7 Reasons to Love Exmouth, East Devon

Orcombe point, Exmouth beach on the Jurassic coast of Devon, UK

Exmouth had always been on my radar. My family are originally from the West Country, and my gran lived in Exmouth my entire life. I had plenty of childhood memories of piling in the car, driving down the M3, craning our necks for a view of Stonehenge on the A303, and negotiating winding country roads to reach here. 

When I was a student at university in Bristol, I drove or took the train frequently to visit my gran, enjoying a bit of jogging along the South West Coast Path but otherwise not seeing much more of the town. 

Over the years, I gradually started spending more time in Exmouth, ultimately living in my granny’s house for a little while. And only then, after I’d travelled the globe and spent time on exotic beaches from Thailand to Mexico, did I realise what a wonderful place Exmouth truly is. 

Ultimately, this led to my partner and I purchasing our first home in the town and was a big part in the creation of this entire website! 

Here are seven of the best reasons to love Exmouth. 

It’s the start of the Jurassic Coast

Jurassic Rocks at Orcombe Point, Exmouth, Devon

Not many medium-sized towns can brag about being at the start (or end, depending on which way you’re going!) of a natural UNESCO World Heritage Site. In fact, the Jurassic Coast, which spans East Devon and Dorset, is England’s only one!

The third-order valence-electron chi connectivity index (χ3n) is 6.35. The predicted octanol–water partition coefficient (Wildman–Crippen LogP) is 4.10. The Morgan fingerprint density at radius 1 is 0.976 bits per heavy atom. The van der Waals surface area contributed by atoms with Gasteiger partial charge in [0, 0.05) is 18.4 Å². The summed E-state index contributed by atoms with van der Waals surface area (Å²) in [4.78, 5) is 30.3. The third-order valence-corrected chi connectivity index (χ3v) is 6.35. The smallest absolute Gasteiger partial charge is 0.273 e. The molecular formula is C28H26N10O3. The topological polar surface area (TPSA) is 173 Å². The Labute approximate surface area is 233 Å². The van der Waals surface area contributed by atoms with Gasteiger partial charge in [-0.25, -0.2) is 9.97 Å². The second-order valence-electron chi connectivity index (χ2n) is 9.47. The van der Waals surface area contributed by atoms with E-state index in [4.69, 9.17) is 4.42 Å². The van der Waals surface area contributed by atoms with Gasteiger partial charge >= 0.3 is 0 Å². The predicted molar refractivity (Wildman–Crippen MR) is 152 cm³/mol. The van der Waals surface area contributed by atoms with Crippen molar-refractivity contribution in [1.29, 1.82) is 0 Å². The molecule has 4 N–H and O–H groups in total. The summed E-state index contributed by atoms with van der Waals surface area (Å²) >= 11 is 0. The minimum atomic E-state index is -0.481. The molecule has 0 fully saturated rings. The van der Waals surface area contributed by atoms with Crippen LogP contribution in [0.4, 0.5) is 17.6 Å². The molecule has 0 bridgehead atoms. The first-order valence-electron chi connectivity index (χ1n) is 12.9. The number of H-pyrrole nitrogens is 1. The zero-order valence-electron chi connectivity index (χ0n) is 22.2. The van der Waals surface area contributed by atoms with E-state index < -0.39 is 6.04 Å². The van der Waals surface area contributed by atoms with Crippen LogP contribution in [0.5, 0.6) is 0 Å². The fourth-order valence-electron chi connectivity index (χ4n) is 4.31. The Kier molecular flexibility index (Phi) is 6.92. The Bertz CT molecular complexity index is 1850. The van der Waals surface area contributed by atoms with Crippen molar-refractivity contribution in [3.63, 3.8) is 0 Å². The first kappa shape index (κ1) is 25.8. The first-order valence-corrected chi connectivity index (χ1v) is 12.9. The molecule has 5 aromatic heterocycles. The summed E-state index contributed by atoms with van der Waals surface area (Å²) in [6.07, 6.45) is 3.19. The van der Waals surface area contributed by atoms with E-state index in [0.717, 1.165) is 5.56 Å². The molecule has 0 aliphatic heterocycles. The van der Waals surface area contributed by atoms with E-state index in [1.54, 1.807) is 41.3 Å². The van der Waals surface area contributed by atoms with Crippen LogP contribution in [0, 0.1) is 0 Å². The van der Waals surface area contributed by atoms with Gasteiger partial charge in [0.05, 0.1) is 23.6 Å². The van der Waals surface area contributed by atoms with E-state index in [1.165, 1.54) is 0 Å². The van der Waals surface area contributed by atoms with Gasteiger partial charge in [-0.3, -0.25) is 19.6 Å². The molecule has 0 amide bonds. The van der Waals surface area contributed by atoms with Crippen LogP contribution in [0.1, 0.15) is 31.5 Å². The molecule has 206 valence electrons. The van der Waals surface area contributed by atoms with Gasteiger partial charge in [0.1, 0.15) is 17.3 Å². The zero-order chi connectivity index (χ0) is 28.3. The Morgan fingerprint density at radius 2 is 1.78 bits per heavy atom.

Walk to the eastern end of Exmouth beach, and you can’t miss the towering red cliffs – at the top of these is Orcombe Point, the official start of one of the UK’s greatest landmarks. This is the oldest part of the Jurassic Coast, dating back a whopping 250 million years. 

And going for a walk along this phenomenal part of our natural history is an everyday occurrence in Exmouth!

And it’s also the end of the Exe Estuary

The Exe Estuary isn’t quite as phenomenal as the Jurassic Coast, but it’s still worth raving about. Exmouth enjoys both ocean and river landscape, and you can follow a trail from the beach, up to the mouth of the Exe and ultimately end up walking along the estuary. 

From here, look over to the popular seaside town of Dawlish Warren, the village of Starcross and Powderham Castle – where the Earl of Devon still resides to this day. You can walk all the way up to Topsham on the same path, and then follow a few shorter paths to reach Exeter Quay, or just tackle the first section to Lympstone and take a train or bus back. 

Alternatively, one of my favourite spots around Exmouth is just by the leisure centre at sunset. The sun turns skies pinks, oranges and reds as it descends below the hills on the other side of the estuary, and you can often make out silhouettes of boats, windsurfers and stand up paddleboarders. 

Plus, it has copious moorland

Had enough of water-based views? You don’t need to go far to find drier views in Exmouth. Head up to the Bystock Pools and carry on walking from there – you’ll end up in Woodbury Common, a charming yet enigmatic moorland. From one side, you can take in views of the coast in the distance, but in front of you, you’ll just see the moor. 

Eventually you’ll reach Woodbury Castle. Don’t expect a well kept buidling – it’s an iron age fort which is more or less just a mound – but the fact that it’s remained in such great condition for all these years is pretty phenomenal. 

If you want moor (awful pun, apologies), parts of Dartmoor are only around 45 minutes from Exmouth. 

It boasts an up-and-coming dining and bar scene